Gov. John Kasich will unveil his plan for funding Ohio’s public schools today, just days before he releases a state budget plan for the next two years.
It is expected, based on his previous statements, that Kasich’s school proposals won’t provide a rush of state money to districts, but will allocate money to reflect student needs in the classroom.
None of the official communication from the governor’s office has said what the proposal will include.
Ohio schools are funded by a combination of local, state and federal sources — 45 percent from local revenues and 44 from state revenues in 2010, according to the National Center for Education Statistics. Nearly $2 billion in state and federal aid was cut from public schools in the state’s last two-year budget.
Kasich plans to present his school funding formula and other education reforms to hundreds of superintendents Thursday afternoon at a Buckeye Association of School Administrators conference near Columbus. Kasich has kept details of the reforms secret, even from lawmakers and education advocates.
Ohioans will have the chance to comment on the plan and share their ideas for education at 6 p.m. Thursday with Kasich and the education advisers who crafted the plan. The “virtual town hall meeting” will be broadcast on the Ohio Channel and Ohioans can weigh in on Kasich’s Facebook page and through Twitter by including the hashtag #ohedu in their tweets.
Kasich advertised the event through social media and emails sent by his campaign office. Kasich spokesman Rob Nichols said the event is not a campaign event, and the email list was used to spread the word.
All Ohio superintendents and charter school leaders were invited to the 2 p.m. unveiling of the plan. Teachers unions, the Ohio School Boards Association and the Ohio Association of School Business Officials were not on the invite list.
The Ohio Education Association President Patricia Frost-Brooks sent a letter to Kasich on Wednesday expressing her disappointment with his choice not to include OEA and others.
“There is a danger in listening only to outside consultants and organizations whose agenda is to downplay the importance of adequate school funding, highly-qualified teachers and real student engagement in classrooms,” Frost-Brooks wrote.
Asked whether these education groups were purposely excluded from the event, Nichols said the timing of the event was chosen because it included an audience.
A study released this week by liberal policy group Innovation Ohio shows recent cuts in state funding forced school districts to seek new levies. The report estimated new levy requests since May 2011 totaled $1.1 billion. Steven Dyer, the report’s author and a former Democratic state representative, said the state and federal cuts pushed the school funding burden further on local districts.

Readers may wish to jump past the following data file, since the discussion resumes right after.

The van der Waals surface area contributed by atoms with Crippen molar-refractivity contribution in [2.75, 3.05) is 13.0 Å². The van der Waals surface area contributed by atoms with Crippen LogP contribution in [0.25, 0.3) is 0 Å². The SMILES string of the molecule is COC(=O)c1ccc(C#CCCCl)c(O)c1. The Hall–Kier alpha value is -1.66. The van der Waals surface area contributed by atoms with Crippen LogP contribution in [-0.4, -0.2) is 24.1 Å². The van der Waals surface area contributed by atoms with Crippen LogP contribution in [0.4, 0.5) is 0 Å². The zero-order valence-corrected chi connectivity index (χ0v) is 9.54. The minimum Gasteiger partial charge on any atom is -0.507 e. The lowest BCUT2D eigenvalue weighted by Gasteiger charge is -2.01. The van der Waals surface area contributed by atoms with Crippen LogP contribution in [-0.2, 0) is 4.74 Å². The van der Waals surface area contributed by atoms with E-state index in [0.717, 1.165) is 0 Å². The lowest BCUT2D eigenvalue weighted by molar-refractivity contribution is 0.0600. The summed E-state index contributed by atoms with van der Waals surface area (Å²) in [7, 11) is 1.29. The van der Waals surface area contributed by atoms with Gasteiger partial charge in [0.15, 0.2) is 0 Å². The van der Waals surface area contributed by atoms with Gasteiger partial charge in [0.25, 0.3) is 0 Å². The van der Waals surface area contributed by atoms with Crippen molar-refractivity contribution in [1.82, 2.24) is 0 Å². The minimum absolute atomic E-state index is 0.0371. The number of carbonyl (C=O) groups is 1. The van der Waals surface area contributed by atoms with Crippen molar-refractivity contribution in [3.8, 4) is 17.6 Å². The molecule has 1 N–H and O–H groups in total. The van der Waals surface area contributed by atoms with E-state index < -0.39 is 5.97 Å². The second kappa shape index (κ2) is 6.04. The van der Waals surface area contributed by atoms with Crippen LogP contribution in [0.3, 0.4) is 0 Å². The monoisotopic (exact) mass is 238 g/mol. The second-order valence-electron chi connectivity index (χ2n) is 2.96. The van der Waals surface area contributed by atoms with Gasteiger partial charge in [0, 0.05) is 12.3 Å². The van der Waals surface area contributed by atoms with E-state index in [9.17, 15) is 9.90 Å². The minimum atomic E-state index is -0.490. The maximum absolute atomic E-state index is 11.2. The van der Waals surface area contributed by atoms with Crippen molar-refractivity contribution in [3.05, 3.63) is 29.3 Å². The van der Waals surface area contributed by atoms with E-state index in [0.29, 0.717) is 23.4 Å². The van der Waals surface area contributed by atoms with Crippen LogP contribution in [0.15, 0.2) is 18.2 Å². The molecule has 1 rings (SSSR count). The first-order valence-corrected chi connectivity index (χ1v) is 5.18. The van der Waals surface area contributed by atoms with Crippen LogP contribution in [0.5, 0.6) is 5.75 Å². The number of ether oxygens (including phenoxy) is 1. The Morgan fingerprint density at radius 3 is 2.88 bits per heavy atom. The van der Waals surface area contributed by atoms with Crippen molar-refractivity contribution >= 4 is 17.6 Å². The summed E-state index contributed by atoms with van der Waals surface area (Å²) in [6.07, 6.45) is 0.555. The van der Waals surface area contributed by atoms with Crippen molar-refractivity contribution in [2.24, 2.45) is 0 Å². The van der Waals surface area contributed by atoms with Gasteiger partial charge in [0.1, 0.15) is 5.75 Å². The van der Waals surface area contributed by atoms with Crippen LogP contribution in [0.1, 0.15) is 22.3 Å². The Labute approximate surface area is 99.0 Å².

Nichols pointed out state foundation funding has increased $504 million in the 2012-13 budget over the previous budget — a 4.7 percent increase.
“The budget cuts in the current biennium have narrowed curriculum choices for students, increased class sizes and shifted school funding burdens from the state to local districts,” Frost-Brooks wrote Wednesday.
Democrats have called for the state to replace those losses and work in a bipartisan way to draft education reforms. Rep. Debbie Phillips, D-Albany, said they’re hopeful Kasich’s reform package will include some parts Democrats can support.
“There need to be real reforms that are based on the evidence of what works to help students improve academically,” Phillips said.
Several Ohio governors have tried their hand at a school funding formula since 1997, when the Ohio Supreme Court ruled the system unconstitutional. The high court decided the state’s funding model “fails to provide for a thorough and efficient system of common schools” as required by the Ohio Constitution.
The Supreme Court also found that local property taxes cannot be used as the primary source of funding. In its final decision, the court closed the case and said it would not hear more on the issue.
Robert Stabile, who literally wrote the book on school funding in Ohio, said it will be difficult for Kasich’s model to meet the constitutional test, in part because the court wanted to stay out of it.
“There’s such a wide disparity between property values in different districts — it would take a huge amount of money for the state to equalize these districts,” Stabile said.
Thank you for reading the Dayton Daily News and for supporting local journalism. Subscribers: log in for access to your daily ePaper and premium newsletters.
Thank you for supporting in-depth local journalism with your subscription to the Dayton Daily News. Get more news when you want it with email newsletters just for subscribers. Sign up here.